Now that you have the basics down, you want to attract as many qualified subscribers as possible; you don’t want just anyone on your list as this will contaminate your list with unqualified users that dirty your data. You want people that genuinely are interested in your product or services. Of course, you want to put your newsletter sign-up form on your website – that’s just the basic and not going to catapult a new brand into subscribers’ overload anytime soon. To grow your list at an accelerated pace, you will want to create few different types of lead magnets. This means creating a valuable offer for your prospects and convince them to provide their email address in exchange for this offer.
The following are examples of lead magnets that have shown success in thousands of brands worldwide:
Free self-assessment or quiz
Free whitepaper or case study
Free trials or Free samples
Coupon for Discount off 1st purchase
What makes a good Lead Magnet?
Relevance: Your lead magnet should be interesting to your target market, if not intriguing and must-have information. Typically this includes information or tips and tricks native to your market.
Actionable: Your audience should be able to use your content and engage with the lead magnet content as to further interact with your brand and find value from the lead magnet.
Immediately available: We all love instant gratification, just think of slot machines! Give your prospective subscribers what they want immediately. Sure you can email them the information, but you also can have it readily available after hitting submit. Tada!
Easily consumed: You want to be sure the information is not overwhelming or it will not be consumed or used. Make it concise, easy to digest, and easy to implement.
How to Create an Opt-in Subscriber Form that Delivers Subscribers
Catchy headline: You need to interrupt the scroll. Test and optimize has shown that numbers produce interest – if you are able to include an interesting stat, then you will earn some interest and potentially some trust.
Digestible copy: You need to make sure your lead magnet is attractive and that your words are read. You want to use bullets to expand on your headline with clear and concise value statements about what the prospective subscriber will get when subscribing to your newsletter.
Visual aids: You want this to interrupt the scroll, so again, something that looks like it has value. If you are offering an e-book then you should have an image of a book with the title of your e-book on it. If you have any social proof such as, as seen on a podcast, a publication, or any awards you may have earned are great to place in this visual.
Keep it simple: Only ask for the email address and first name – further than that and you will scare away your potential subscriber. You can get to know your subscriber later on after you have gained more trust. Depending on your Email Service Provider, you often can load a form with hidden fields and collect more data down the road.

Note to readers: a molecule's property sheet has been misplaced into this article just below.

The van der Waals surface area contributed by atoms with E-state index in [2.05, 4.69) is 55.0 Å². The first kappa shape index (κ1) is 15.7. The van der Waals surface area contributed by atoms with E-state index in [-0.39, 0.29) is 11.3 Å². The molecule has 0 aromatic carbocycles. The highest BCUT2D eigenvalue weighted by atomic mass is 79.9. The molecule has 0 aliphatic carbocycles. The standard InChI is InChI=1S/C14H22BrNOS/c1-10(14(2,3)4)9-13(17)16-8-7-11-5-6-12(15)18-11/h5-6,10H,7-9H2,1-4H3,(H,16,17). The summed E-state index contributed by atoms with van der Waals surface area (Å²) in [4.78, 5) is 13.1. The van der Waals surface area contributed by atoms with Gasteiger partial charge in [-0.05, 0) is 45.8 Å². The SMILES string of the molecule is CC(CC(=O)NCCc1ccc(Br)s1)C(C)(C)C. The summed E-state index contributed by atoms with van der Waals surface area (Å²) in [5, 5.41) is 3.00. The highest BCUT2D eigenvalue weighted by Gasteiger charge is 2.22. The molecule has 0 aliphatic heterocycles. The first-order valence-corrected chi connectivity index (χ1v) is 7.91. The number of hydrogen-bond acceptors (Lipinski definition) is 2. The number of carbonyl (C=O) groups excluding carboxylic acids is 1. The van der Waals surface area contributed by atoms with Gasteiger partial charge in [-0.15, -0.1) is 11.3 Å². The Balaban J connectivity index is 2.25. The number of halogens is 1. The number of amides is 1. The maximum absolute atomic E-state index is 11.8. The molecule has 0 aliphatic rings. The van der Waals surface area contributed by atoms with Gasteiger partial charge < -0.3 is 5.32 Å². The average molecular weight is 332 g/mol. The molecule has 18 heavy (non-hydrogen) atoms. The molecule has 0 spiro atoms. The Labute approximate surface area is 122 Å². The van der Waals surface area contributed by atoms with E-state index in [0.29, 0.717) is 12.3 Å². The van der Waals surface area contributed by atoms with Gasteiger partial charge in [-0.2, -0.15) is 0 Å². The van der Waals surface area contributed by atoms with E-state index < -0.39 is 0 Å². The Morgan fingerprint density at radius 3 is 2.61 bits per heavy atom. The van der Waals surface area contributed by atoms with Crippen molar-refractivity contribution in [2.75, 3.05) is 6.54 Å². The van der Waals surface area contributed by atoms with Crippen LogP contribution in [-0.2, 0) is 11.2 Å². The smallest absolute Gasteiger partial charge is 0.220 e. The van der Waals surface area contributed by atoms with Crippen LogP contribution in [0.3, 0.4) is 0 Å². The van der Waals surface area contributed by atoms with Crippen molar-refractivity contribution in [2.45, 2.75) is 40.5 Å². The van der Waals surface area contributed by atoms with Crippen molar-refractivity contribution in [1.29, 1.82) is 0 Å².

Compelling CTA: You want to be sure to have your subscribe button be a contrasting color with the proper copy. You want to test your CTA buttons as well; you may find one works significantly better than the other. Get my e-book to lose weight now!
Segmenting your subscriber list
Remember that you do not want to send the same message to everyone as everyone is not in the same stage of the buying process. Consider the person that just subscribed to get your free offer today versus one that has been on your list for months and not purchased versus your active customer and loyal evangelist; these all need to be unique messages.
You may also consider different ways to segment your audience, such as which lead magnet did they respond to – does this give you insight into their specific interests which may be valuable when considering how to market to them. You may also attend events where you collect email subscribers and want to note that on their subscriber source. You also want to save all the data points you have on your customer in your CRM so that you may segment on several different variables.
You may offer different types of products and services that may also have you considering segmenting your customers in alternate ways. And you can segment differently for different purposes – these are fluid segments and not necessarily where the customer lives forever. For a flash sale at a kitchen retailer, you may consider dynamic content so that the subscribers that read about baked goods get bakeware and those that read about dinners and meats may get the knife sale.
There are no real limits with segmentation. You want your basic drip campaigns set up for every subscriber based on how and where they subscribed. This is your set of pre-canned emails that will go out weekly or bi-weekly to keep your subscriber engaged with your brand front of mind.
With this guide, you are well on your way to generating revenue with email marketing. Simply lay out your strategy and start developing your assets to deploy an email marketing machine.